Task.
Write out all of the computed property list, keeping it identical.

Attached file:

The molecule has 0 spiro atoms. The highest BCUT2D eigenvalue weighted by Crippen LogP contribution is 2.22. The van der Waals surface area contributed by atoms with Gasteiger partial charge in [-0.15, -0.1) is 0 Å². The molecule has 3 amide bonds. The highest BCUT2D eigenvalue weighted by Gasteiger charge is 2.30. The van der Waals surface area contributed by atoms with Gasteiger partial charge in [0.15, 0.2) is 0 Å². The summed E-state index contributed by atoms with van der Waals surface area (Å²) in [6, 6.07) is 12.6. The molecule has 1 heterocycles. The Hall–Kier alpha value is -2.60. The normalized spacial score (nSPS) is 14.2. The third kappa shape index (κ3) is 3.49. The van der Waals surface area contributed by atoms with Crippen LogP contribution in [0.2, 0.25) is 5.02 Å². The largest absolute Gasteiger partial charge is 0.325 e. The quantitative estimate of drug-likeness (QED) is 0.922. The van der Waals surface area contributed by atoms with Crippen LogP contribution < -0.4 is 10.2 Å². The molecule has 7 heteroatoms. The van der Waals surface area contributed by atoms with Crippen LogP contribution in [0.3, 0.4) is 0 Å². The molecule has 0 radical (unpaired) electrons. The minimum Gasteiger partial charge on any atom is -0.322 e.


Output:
The molecule has 0 spiro atoms. The highest BCUT2D eigenvalue weighted by Crippen LogP contribution is 2.22. The van der Waals surface area contributed by atoms with Gasteiger partial charge in [-0.15, -0.1) is 0 Å². The molecule has 3 amide bonds. The highest BCUT2D eigenvalue weighted by Gasteiger charge is 2.30. The van der Waals surface area contributed by atoms with Gasteiger partial charge in [0.15, 0.2) is 0 Å². The summed E-state index contributed by atoms with van der Waals surface area (Å²) in [6, 6.07) is 12.6. The molecule has 1 heterocycles. The Hall–Kier alpha value is -2.60. The normalized spacial score (nSPS) is 14.2. The third kappa shape index (κ3) is 3.49. The van der Waals surface area contributed by atoms with Crippen LogP contribution in [0.2, 0.25) is 5.02 Å². The largest absolute Gasteiger partial charge is 0.325 e. The quantitative estimate of drug-likeness (QED) is 0.922. The van der Waals surface area contributed by atoms with Crippen LogP contribution < -0.4 is 10.2 Å². The molecule has 7 heteroatoms. The van der Waals surface area contributed by atoms with Crippen LogP contribution in [0.3, 0.4) is 0 Å². The molecule has 0 radical (unpaired) electrons. The minimum Gasteiger partial charge on any atom is -0.322 e.